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British Railway Steam Locomotive

Please read this statement on the accuracy of the data shown below

Note: To Obtain Consistency in the Steam System, Shed Codes used are those Registered at Nationalisation on 1st January 1948
2nd Grouping Number
1st Grouping Numbersr 571
2nd Pre Grouping Number
1st Pre Grouping Numberlsw 571
Works/Lot Number
Class CodeT3
DesignerWilliam Adams
BuilderNine Elms (LSWR)
1948 Shed
Last Shed71A Eastleigh
Disposal detailsERROR
DisposalCut Up
Disposal Date31/07/1949
NotesStored at Eastleigh November 1944. Stored at Kimbridge junction before being withdrawn

Class Information

The LSWR T3 class was one of the family of four similar express passenger 4-4-0 steam locomotives designed for the London and South Western Railway by William Adams. Twenty were constructed between 1892–1893. These four classes represented the pinnacle of his career and were at least on par with, and in many cases better than, contemporary locomotives of other lines. Although each of these four classes had outside cylinders, which tended to lead to unsteadiness, these locomotives had long wheelbases and always ran freely as well as being powerful for their day.

The first 20 locomotives were built with 7 ft 1 in driving wheels and were numbered 557–576, and had been intended as a variant of the X2 class with with longer smokeboxes, smaller bogies wheels and slightly smaller driving wheels (6 ft 7 in or 2.007 m versus 7 ft 1 in or 2.159 m). Adams chose the smaller sized wheels as the locomotives were intended for use on the undulating lines west of Salisbury. However, upon completion of the class by 1893, some were sent to major depots on the Bournemouth line, as well as those on the Salisbury-Exeter route. In reality, the coupled wheelbase was lengthened by 6 inches (150 mm) and the locomotive was fitted with a firebox 6 feet 10 inches (2.08 m) deep – the largest firebox of any of Adams' designs.

Drummond gradually replaced the elegant stovepipe chimneys with one of his own design, but as these and other minor modifications took place under Drummond's care, the T3s were being displaced by more modern designs such as his T9 class. A few T3s were sent west of Exeter where they were particularly successful. During the First World War, these T3s, like all of Adams locomotives, were in much demand and all survived to be taken into Southern Railway stock in 1923.

With the spread of electrification in the 1920s and 1930s, a surplus of light passenger locomotives on the LSWR and SR was building up and withdrawals of the T3s commenced, with all but three going by the end of 1933. One of the remaining three was withdrawn in 1936, but numbers 563 and 571 saw the start of World War II. However, No. 571 was withdrawn in 1942 having amassed more than 1.7 million miles in service. No. 563 continued in service only to be laid aside in 1945 with over 1.5 million miles in service. It joined the ranks of locomotives outside the works at Eastleigh awaiting the torch, but preparations for the centenary of Waterloo station were under way for 1948 and No. 563 was chosen to represent the old London & South Western Railway. It was partially restored and painted in the early Drummond livery of the LSWR.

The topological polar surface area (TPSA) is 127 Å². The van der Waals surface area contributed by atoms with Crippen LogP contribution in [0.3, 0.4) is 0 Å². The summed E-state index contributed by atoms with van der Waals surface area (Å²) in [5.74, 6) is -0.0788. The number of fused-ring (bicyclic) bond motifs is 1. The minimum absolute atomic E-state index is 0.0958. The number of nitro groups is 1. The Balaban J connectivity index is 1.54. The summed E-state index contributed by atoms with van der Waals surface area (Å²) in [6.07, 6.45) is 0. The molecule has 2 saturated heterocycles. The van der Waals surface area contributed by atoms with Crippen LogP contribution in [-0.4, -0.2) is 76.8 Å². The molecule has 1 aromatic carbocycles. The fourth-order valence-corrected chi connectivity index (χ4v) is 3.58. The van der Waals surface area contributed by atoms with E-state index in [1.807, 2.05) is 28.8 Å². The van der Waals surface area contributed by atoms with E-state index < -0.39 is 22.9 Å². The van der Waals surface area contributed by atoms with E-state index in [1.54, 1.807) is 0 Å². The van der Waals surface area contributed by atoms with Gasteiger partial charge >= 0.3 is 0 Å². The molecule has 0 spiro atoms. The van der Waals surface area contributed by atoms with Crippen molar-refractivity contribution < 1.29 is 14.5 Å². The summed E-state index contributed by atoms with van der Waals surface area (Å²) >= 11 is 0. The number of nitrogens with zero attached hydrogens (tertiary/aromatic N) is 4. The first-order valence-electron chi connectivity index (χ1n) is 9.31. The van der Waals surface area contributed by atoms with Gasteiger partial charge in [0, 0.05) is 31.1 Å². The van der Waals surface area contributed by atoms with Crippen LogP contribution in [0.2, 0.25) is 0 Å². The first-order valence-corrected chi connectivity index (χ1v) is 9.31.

All passed to the Southern Railway at the grouping in 1923. Withdrawals started in 1930, and by the end of 1933 only three remained. No. 557 went in 1936, 571 in 1943, and the last, 563 was retired in August 1945 and set aside for preservation. Its permanent home is the Shildon Locomotion Museum in England, but it's in Toronto, Ontario, from May to October, 2011, on loan for use in a theatrical production of The Railway Children at Roundhouse Park.

On the closing of the exhibition, No. 563, together with other exhibits, was stored at the back of Farnham electric carriage shed. In 1958 it was transferred to Tweedmouth for storage until the 'permanent' home of the BTC Museum at Clapham was established. In due course, this was closed and Nš563 was sent to the new National Railway Museum at York, where it is on permanent display in Drummond's 1903 livery.

Locomotive orders:
Year Order Qty LSWR Numbers
1892 T3 10 557–566
1893 S5 10 567–576

The first loco withdrawn was SR 561 in October 1930 from ? shed.
The last loco withdrawn was SR 563 in August 1945 from Eastleigh shed.

Technical Details

Designer : William Adams
Builder : LSWR Nine Elms Works
Introduced : 1892
Build date : 1892–1893
Total produced : 20
Configuration : 4-4-0
UIC classification : 2'Bn
Gauge : 4 ft 8― in (1,435 mm)
Leading wheel diameter : 3 ft 7 in (1.092 m)
Driver wheel diameter : 6 ft 7 in (2.007 m)
Length : 54 ft 2 3/8 in (16.52 m)
Height : 13 ft 2ū in (4.03 m)
Axle load : 15.725 long tons (16.0 t)
Weight on drivers : 35.525 long tons (36.1 t)
Locomotive weight : 81 tons 15 cwt (49.3 t)
Tender weight : 36.2 long tons (36.8 t)
Fuel type : Coal
Coal capacity : 5 ton 0 cwt (3.05 t)
Water capacity : 3,300 imp gallons (15,000 l; 4,000 US gal)
Boiler pressure : 175 lb sq in (1.21 MPa)
Cylinders : Two (outside)
Cylinder size ; 19 in Ũ 26 in (483 mm Ũ 660 mm)
Tractive effort : 17,673 lbf (78.6 kN)
Career : LSWR ; SR
Class : T3
Power class : SR; I
Withdrawn : 1930–1945
Disposition : One preserved, remainder scrapped

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